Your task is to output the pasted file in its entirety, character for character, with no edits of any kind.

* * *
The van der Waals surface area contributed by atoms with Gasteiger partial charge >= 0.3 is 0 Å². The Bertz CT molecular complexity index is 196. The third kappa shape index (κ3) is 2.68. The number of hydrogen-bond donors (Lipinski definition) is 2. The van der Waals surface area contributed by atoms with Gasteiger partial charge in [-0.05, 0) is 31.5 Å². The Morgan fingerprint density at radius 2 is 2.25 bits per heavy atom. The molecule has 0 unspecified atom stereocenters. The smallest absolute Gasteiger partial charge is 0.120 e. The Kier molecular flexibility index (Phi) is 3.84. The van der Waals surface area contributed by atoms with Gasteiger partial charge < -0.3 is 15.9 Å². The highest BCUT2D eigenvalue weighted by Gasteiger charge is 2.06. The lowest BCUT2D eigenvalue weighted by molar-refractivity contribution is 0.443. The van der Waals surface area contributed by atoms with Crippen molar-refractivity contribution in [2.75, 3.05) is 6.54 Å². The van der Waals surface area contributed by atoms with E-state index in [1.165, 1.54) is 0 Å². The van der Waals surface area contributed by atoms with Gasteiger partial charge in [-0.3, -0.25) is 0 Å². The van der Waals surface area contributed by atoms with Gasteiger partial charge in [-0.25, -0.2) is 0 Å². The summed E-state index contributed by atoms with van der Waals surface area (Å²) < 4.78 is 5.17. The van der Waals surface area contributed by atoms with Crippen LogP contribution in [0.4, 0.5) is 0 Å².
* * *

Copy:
The van der Waals surface area contributed by atoms with Gasteiger partial charge >= 0.3 is 0 Å². The Bertz CT molecular complexity index is 196. The third kappa shape index (κ3) is 2.68. The number of hydrogen-bond donors (Lipinski definition) is 2. The van der Waals surface area contributed by atoms with Gasteiger partial charge in [-0.05, 0) is 31.5 Å². The Morgan fingerprint density at radius 2 is 2.25 bits per heavy atom. The molecule has 0 unspecified atom stereocenters. The smallest absolute Gasteiger partial charge is 0.120 e. The Kier molecular flexibility index (Phi) is 3.84. The van der Waals surface area contributed by atoms with Gasteiger partial charge < -0.3 is 15.9 Å². The highest BCUT2D eigenvalue weighted by Gasteiger charge is 2.06. The lowest BCUT2D eigenvalue weighted by molar-refractivity contribution is 0.443. The van der Waals surface area contributed by atoms with Crippen molar-refractivity contribution in [2.75, 3.05) is 6.54 Å². The van der Waals surface area contributed by atoms with E-state index in [1.165, 1.54) is 0 Å². The van der Waals surface area contributed by atoms with Gasteiger partial charge in [-0.3, -0.25) is 0 Å². The van der Waals surface area contributed by atoms with Gasteiger partial charge in [-0.25, -0.2) is 0 Å². The summed E-state index contributed by atoms with van der Waals surface area (Å²) < 4.78 is 5.17. The van der Waals surface area contributed by atoms with Crippen LogP contribution in [0.4, 0.5) is 0 Å².